Don’t get me wrong, I feel terrible when I beat my son at something. Whether it’s checkers, Candy Land, Chutes and Ladders or whatever, seeing that wave of disappointment sweep over him leaves me feeling like a big bully and full of guilt. However, I know that deep down, having him suffering the agony of defeat is a good thing. And I think back to when I was young, growing up playing cards and games with my uncle, grandparents, and mother, and how they didn’t always let me win, and in the process, taught me how to both win and lose with dignity.
I have to admit that there are certainly both pros and cons to letting a child win though.
I’m fine with letting my son win once in a while since it helps him build confidence in himself. Confidence to at least try, to know that he can come from behind, and to push hard even when things look hopeless can be important lessons in continuing to work hard even though he thinks he may not succeed. With confidence in himself, he may be willing to try things he might not have been willing to do otherwise.
And while I don’t think it’s healthy to let my son win every game we play, just beating him into submission each time we play a game likely won’t do much other than make him not want to play at all. Since I want my son to have fun and continue playing games with me, as well as with others, letting him win sometimes can make the process more enjoyable for him and keep his interest up in hopes of winning again next time.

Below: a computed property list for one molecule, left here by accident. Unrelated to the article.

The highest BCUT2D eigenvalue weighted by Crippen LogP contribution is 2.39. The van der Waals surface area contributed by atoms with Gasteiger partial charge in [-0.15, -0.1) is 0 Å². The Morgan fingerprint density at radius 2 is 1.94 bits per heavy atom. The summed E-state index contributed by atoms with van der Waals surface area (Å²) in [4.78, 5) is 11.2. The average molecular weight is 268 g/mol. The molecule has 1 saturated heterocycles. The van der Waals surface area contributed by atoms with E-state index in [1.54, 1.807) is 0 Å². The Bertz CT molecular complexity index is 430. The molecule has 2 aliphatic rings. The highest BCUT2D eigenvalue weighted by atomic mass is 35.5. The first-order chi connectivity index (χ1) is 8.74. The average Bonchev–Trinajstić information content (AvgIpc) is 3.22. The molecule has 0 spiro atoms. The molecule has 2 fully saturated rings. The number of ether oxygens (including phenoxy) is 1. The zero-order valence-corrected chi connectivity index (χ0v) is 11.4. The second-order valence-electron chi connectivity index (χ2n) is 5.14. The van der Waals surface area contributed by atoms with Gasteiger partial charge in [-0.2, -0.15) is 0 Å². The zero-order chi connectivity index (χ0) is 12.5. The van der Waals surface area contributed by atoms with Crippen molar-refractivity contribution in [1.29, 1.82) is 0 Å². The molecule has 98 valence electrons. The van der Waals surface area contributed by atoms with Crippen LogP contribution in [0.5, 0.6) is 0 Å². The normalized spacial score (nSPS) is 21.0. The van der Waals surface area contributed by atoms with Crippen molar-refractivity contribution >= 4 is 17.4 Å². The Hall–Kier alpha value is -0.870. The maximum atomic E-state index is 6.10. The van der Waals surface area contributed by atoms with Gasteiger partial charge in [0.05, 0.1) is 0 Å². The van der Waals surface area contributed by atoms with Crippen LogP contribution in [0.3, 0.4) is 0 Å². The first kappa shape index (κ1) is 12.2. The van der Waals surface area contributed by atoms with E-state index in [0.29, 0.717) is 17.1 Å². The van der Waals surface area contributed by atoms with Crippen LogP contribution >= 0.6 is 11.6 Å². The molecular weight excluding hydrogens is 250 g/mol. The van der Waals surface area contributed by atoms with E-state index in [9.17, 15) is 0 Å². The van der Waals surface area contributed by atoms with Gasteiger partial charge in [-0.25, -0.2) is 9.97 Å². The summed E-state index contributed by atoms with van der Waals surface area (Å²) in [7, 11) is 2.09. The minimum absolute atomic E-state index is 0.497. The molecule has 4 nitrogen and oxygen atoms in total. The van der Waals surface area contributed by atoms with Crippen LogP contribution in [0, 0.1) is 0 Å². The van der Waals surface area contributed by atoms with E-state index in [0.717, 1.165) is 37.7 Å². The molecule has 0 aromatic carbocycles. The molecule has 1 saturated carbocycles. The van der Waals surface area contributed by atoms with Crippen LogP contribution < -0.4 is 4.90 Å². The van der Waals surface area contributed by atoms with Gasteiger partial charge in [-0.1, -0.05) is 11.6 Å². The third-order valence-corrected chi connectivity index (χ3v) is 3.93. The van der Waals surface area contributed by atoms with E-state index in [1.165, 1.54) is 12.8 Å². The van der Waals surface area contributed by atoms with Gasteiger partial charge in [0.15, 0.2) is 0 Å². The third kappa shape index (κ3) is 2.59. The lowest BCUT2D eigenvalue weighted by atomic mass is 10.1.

A False Sense of Superiority
There are however things that I have to watch out for when letting my son win though, and a false sense of superiority may be one of them. Beating the old man each time we play may not set the best example for him. Thinking he’s king of the roost and undefeatable when it comes to the games we play might not only build cockiness when he’s playing with me, but with others as well. And this could make it a long fall from grace when the kids at school whip his little tail when he’s thinking he’s untouchable.
Inability to Lose Gracefully
Not losing often enough might also make our little one unable to handle losing gracefully. For many kids (I remember thinking back to my own childhood), learning to lose takes time and practice. Many times that practice comes with plenty of thrown fits and tantrums, and in my opinion, that “practice” is often best handled in the privacy of one’s own home.
Expectations of Winning
While I want my son to be a winner, I don’t know that I necessarily want him expecting to win every time he plays a game. Again, such expectations could be a real let down as he enters school and eventually the real world, as very few of us find ourselves consistently winning in everything we do. Therefore, I think that letting him suffer those initial defeats at the hands of someone who loves and cares about him, and who will explain how or why he lost, might be better.
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